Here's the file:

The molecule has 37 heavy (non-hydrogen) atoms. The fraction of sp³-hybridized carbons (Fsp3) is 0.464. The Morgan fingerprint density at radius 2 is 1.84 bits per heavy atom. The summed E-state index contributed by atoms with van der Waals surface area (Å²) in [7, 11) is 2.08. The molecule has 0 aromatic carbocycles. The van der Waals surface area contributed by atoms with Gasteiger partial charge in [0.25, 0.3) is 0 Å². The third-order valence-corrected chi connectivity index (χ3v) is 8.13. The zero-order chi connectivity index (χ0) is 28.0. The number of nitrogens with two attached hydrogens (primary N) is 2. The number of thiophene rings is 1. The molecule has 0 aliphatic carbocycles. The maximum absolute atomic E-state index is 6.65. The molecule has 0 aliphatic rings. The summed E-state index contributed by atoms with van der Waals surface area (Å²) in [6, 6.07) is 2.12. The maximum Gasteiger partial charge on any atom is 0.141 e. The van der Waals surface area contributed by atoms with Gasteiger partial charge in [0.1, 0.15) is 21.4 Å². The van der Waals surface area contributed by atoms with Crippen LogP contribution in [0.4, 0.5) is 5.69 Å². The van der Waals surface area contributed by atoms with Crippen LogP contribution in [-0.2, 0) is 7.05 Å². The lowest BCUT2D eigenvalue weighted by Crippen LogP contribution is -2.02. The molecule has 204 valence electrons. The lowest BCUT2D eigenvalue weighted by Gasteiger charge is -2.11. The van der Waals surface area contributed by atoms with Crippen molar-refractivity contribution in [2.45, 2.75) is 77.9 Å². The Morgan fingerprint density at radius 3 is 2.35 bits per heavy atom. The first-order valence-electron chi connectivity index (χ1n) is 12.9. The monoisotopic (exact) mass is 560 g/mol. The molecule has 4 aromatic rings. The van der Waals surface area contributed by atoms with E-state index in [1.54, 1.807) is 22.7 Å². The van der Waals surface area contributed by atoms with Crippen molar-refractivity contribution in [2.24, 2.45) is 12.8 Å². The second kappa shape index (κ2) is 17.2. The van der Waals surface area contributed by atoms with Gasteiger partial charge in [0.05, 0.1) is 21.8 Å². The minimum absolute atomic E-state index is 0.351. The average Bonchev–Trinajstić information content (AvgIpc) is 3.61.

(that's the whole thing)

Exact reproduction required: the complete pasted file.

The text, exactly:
The molecule has 37 heavy (non-hydrogen) atoms. The fraction of sp³-hybridized carbons (Fsp3) is 0.464. The Morgan fingerprint density at radius 2 is 1.84 bits per heavy atom. The summed E-state index contributed by atoms with van der Waals surface area (Å²) in [7, 11) is 2.08. The molecule has 0 aromatic carbocycles. The van der Waals surface area contributed by atoms with Gasteiger partial charge in [0.25, 0.3) is 0 Å². The third-order valence-corrected chi connectivity index (χ3v) is 8.13. The zero-order chi connectivity index (χ0) is 28.0. The number of nitrogens with two attached hydrogens (primary N) is 2. The number of thiophene rings is 1. The molecule has 0 aliphatic carbocycles. The maximum absolute atomic E-state index is 6.65. The molecule has 0 aliphatic rings. The summed E-state index contributed by atoms with van der Waals surface area (Å²) in [6, 6.07) is 2.12. The maximum Gasteiger partial charge on any atom is 0.141 e. The van der Waals surface area contributed by atoms with Gasteiger partial charge in [0.1, 0.15) is 21.4 Å². The van der Waals surface area contributed by atoms with Crippen LogP contribution in [0.4, 0.5) is 5.69 Å². The van der Waals surface area contributed by atoms with Crippen LogP contribution in [-0.2, 0) is 7.05 Å². The lowest BCUT2D eigenvalue weighted by Crippen LogP contribution is -2.02. The molecule has 204 valence electrons. The lowest BCUT2D eigenvalue weighted by Gasteiger charge is -2.11. The van der Waals surface area contributed by atoms with Crippen molar-refractivity contribution in [2.45, 2.75) is 77.9 Å². The Morgan fingerprint density at radius 3 is 2.35 bits per heavy atom. The first-order valence-electron chi connectivity index (χ1n) is 12.9. The monoisotopic (exact) mass is 560 g/mol. The molecule has 4 aromatic rings. The van der Waals surface area contributed by atoms with E-state index in [1.54, 1.807) is 22.7 Å². The van der Waals surface area contributed by atoms with Crippen molar-refractivity contribution in [2.24, 2.45) is 12.8 Å². The second kappa shape index (κ2) is 17.2. The van der Waals surface area contributed by atoms with Gasteiger partial charge in [0.05, 0.1) is 21.8 Å². The minimum absolute atomic E-state index is 0.351. The average Bonchev–Trinajstić information content (AvgIpc) is 3.61.